What Priyanka Gandhi's entry into politics means for India's elections

Priyanka Gandhi, sister of Congress party leader Rahul Gandhi and one of the youngest scions of India's most fabled political family, officially enters politics ahead of national elections.

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    Priyanka Gandhi has accepted a senior post in the opposition Congress party led by her older brother, Rahul [File: Pawan Kumar/Reuters]
    Priyanka Gandhi has accepted a senior post in the opposition Congress party led by her older brother, Rahul [File: Pawan Kumar/Reuters]

    The biggest democracy in the world is due to elect its leader for the next five years in fewer than 100 days. And the race has just become more interesting.

    On Wednesday, the main Indian opposition Congress party announced that Priyanka Gandhi - the younger sister of party leader Rahul Gandhi and one of the youngest scions of the country's most fabled political family - had officially entered politics.

    The popular 47-year-old accepted a senior position and will be in charge of the party's affairs in the key state of Uttar Pradesh, which sends 80 MPs to the 545-strong lower house of parliament and has produced nine Indian prime ministers.

    The news had Congress staff across India dancing and burning crackers.

    'Crowd-puller'

    Priyanka Gandhi's appointment is expected to significantly help her brother in mounting a credible challenge to the dominance of Prime Minister Narendra Modi's Bharatiya Janata Party (BJP).

    In the last elections in 2014, Congress saw its seat count in the lower house of parliament fall to just 44, while its vote share in Uttar Pradesh dropped to about eight percent.

    Analysts said the party needed new ideas and new faces to revive their fortunes.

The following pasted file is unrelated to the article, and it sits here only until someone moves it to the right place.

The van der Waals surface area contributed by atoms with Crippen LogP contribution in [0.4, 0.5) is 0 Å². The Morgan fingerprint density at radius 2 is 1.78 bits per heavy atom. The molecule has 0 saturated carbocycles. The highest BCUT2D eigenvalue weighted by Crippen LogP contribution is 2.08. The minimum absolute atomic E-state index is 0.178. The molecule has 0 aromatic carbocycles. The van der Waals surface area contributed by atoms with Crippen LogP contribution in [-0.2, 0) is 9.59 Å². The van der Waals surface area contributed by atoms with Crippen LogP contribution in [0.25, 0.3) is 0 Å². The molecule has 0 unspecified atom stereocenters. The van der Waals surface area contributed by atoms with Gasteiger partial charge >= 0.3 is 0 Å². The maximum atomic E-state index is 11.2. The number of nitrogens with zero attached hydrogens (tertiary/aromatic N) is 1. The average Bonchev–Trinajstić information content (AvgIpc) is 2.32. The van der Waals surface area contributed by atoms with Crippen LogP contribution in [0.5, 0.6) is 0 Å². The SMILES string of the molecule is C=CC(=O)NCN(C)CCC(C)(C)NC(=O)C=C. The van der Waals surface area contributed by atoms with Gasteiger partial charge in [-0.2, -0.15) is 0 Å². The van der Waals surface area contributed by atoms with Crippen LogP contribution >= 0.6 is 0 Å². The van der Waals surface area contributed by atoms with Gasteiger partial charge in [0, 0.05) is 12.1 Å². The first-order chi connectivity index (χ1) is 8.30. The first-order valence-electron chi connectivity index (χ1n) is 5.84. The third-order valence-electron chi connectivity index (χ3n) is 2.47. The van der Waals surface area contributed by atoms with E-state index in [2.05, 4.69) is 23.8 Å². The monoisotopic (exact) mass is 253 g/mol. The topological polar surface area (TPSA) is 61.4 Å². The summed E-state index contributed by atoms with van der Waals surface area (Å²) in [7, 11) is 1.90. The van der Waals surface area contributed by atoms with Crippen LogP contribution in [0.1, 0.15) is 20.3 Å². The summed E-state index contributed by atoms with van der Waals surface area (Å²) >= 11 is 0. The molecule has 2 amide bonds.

"This was in the offing," Said Naqvi, a journalist and political analyst, told Al Jazeera.

    "She [Priyanka Gandhi] is a definite a crowd-puller and this decision will certainly weigh on the ruling BJP's gameplay now." 

    Political dynasty

    Priyanka Gandhi's family has long dominated Indian politics.

    Her great grandfather, Jawaharlal Nehru, was the first prime minister of independent India; her grandmother, Indira, and father, Rajiv, were also prime ministers, while her mother, Sonia, is a former Congress party president, who headed the party for nearly two decades, until Rahul took over in 2017.

    Priyanka Gandhi herself is no stranger to politics but had confined herself to Amethi and Raebareli, constituencies which are represented by her brother and mother respectively.

    She is married to businessman Robert Vadra, who the BJP has accused of corruption in his business dealings. The Congress party has dismissed the allegations as "politically motivated".

    In recent months, Congress has been on an upward curve, wresting power from the BJP in December's regional elections in the key states of Rajasthan, Chhattisgarh and Madhya Pradesh.

    The results dealt Modi his biggest defeat since taking office in 2014, boosting the opposition before the national polls, when more than 900 million eligible voters are expected to pick the country's members of parliament who, in turn, will elect the prime minister.

    'Game-changer'

    So far, most opinion polls have the BJP leading the race, with Modi's popularity remaining high.

    The outcome, however, is not seen as a foregone conclusion.

    This month, the leaders of the regional Samajwadi Party (SP) and the Bahujan Samaj Party (BSP) announced the creation of a potentially formidable coalition aiming to challenge Modi. 

    Meanwhile, in a show of strength, Mamata Banerjee, chief minister of the eastern state of West Bengal, a few days ago organised a massive rally attended by most of the parties opposing the BJP.

    And now, Priyanka Gandhi's official foray into the state's politics is expected to add more pressure on Modi and his ruling party.

    "Priyanka's entry is a game-changer," Jai Prakash, a farmer from Amethi, told Al Jazeera.

    "People see a reflection of Indira Gandhi in her. She is more charismatic than Rahul," he added.

    "She is Congress's trump card."

    SOURCE: Al Jazeera News


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